Acoustic Room Treatment on a Budget
There comes a point in every music lovers' life where, finally, he (or she) can afford the sound system they've been wanting for years.
So, in the early part of 2005, I set about putting together something to do my CD collection justice.
Due to a love of making things, and a desire to save money, I decided to build a set of speakers, based on plans from Wilmslow Audio.
After a couple of months of cutting, drilling, sanding and painting, I had a set of speakers, and was suitably impressed with the sound when I auditioned (and bought) a receiver.
So, great speakers, great amp, and a great (borrowed) CD/DVD player were put in my living room. I fired it up, and... was very disappointed.
My great speakers now sounded odd, confusing, boomy, unclear, and, for complex music, downright unpleasant.
Searching for the solution lead through all the usual audiophile solutions - fancy cables, different CD players... nothing worked.
Finally I found a a group of people over at Audioholics that opened my eyes to the world of acoustic room treatment. Unlike much of the audiophile world of outlandish claims, backed up by no science, acoustic room treatment has a long history, backed up by good, credible science and testing.
I used ETF (www.acousticsoft.com) with a RadioShack digital SPL meter to get a reading of my room's frequency response. Setting it to a full range frequency sweep of five seconds I produced the following graphs (click for larger images):
What these graphs show is that the low frequency response is littered with peaks and nulls - as the sound is being amplified and cancelled out at different frequencies (due to room modes).
The full response shows severe comb filtering, as sound reaching the listening position is being affected by reflections from the walls, floor and ceiling.
The 3D graph shows the sharp peaks and nulls in the low frequency response, and the decay of sound energy.
Finally, the impulse response shows that the listening position is being bombarded with sound impulses after the initial speaker impulse.
After consulting with people at the Audioholics forum I set about building panels to treat the room. To learn about these panels click here, otherwise, read on for the results.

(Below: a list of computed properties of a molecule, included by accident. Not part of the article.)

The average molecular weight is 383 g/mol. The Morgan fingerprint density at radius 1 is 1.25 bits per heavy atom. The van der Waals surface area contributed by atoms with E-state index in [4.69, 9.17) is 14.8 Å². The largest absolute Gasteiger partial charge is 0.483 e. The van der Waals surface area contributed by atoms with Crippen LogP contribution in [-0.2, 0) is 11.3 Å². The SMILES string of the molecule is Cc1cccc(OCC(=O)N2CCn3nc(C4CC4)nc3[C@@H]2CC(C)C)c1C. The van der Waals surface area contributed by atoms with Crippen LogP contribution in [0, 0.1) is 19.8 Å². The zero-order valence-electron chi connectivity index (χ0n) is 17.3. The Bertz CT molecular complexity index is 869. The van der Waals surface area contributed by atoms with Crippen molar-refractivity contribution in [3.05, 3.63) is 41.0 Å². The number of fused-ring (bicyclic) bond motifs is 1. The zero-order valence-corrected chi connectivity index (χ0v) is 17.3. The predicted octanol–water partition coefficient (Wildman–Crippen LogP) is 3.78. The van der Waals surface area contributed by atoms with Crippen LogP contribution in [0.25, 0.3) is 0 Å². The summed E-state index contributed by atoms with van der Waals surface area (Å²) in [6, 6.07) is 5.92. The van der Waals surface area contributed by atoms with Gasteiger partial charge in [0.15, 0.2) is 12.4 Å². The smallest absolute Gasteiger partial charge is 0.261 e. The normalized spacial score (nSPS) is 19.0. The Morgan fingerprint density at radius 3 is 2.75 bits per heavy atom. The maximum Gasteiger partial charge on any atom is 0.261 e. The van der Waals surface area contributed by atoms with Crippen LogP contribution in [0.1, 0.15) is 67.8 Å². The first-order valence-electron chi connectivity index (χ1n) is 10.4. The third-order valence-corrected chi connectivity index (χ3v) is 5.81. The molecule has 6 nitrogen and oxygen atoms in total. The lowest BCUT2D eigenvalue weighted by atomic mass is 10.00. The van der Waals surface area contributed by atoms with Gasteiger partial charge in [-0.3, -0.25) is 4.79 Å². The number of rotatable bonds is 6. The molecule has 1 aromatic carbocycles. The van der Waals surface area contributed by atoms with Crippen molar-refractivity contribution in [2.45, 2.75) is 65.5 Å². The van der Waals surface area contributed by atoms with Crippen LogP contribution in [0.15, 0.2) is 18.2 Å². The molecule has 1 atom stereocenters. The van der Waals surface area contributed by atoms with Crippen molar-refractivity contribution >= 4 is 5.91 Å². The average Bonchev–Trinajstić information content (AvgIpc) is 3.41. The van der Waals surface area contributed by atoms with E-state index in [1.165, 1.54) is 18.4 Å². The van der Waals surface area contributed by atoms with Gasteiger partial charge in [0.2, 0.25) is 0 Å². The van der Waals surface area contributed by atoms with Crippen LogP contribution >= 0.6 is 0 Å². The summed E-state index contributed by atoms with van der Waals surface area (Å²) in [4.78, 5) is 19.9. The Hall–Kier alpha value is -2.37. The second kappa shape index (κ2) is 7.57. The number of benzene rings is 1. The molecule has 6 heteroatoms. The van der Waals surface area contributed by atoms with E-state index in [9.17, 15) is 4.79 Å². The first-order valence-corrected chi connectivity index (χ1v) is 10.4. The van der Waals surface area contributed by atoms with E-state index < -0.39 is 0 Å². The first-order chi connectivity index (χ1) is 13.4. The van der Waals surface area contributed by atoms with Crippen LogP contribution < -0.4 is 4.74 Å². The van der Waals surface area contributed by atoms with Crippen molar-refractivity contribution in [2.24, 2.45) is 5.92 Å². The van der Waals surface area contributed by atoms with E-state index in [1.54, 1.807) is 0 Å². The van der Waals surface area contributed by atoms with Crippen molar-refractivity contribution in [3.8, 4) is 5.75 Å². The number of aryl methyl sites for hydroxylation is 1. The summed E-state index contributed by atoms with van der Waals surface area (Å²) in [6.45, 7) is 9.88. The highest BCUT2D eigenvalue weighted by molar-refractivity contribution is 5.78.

Based on information from RealTraps' Ethan Winer I placed the six thinner HF panels on the side walls and the four thicker HF panels on the floor at the first reflections points. The bass traps were all pushed into the room corners, and I took another set of readings (again, click for larger images).
The bass traps I'd added wouldn't touch the lowest peak (at around 40Hz), but even then, the low frequency response wasn't clearly better.
The full range response was obviously much improved, with reduced comb filtering.
The improvements at the lower frequencies were more apparent from the 3D graph - the peaks are slightly less sharp and the decay is a little more rapid.
The impulse response is slightly improved, though not hugely.
Following more advice over at Audioholics I moved the listening position to 38% of the room's length and took another reading.
This was a great improvement - the sound was much more pleasant, and the graphs showed it was a little better.
The low frequency response is a little smoother, and the full range is a little tighter, but still not perfect at the lower end.
The 3D graph shows some longer decays at the bottom end, but the impulse response is a little better.
I eventually fixed the HF panels that had been on the floor to the ceiling. The results were a great improvement.
The low frequency response is much better. There is more comb filtering in the full range response, though it is arguably a little flatter.
The 3D response shows longer decays, but has less pronounced peaks/nulls.
Finally, the impulse response is a huge improvement, though unsurprisingly, the reflections which were from the ceiling have been removed, but a new reflection just after the initial impulse has appeared. This must be due to the reflection from the newly uncovered wooden floor.
To combat this, I took a duvet (no rugs to hand!) and put it on the floor where the HF panels used to be, then took another reading.
Unsurprisingly, the low frequency response (plus 3D graph) wasn't really affected, but is still a huge improvement from the original readings.
Apart from a null around 4kHz, the full range response is pretty good - not too much comb filtering across the audible range (within 15dB peak to null).
The impulse response is a huge improvement. The duvet obviously isn't as effective as a panel absorber, but still results in a pretty good reading.
So, how does it actually sound?
The difference is huge - music that was OK is now crisp, clear and clean. Music that sounded busy and confusing is now a genuinely enjoyable listening experience.
Comparing the cost of treating your room to buying new audio components, it's clear that room treatment is more cost effective - and much more likely to succeed.
Get yourself some fibreglass today - you won't be disappointed!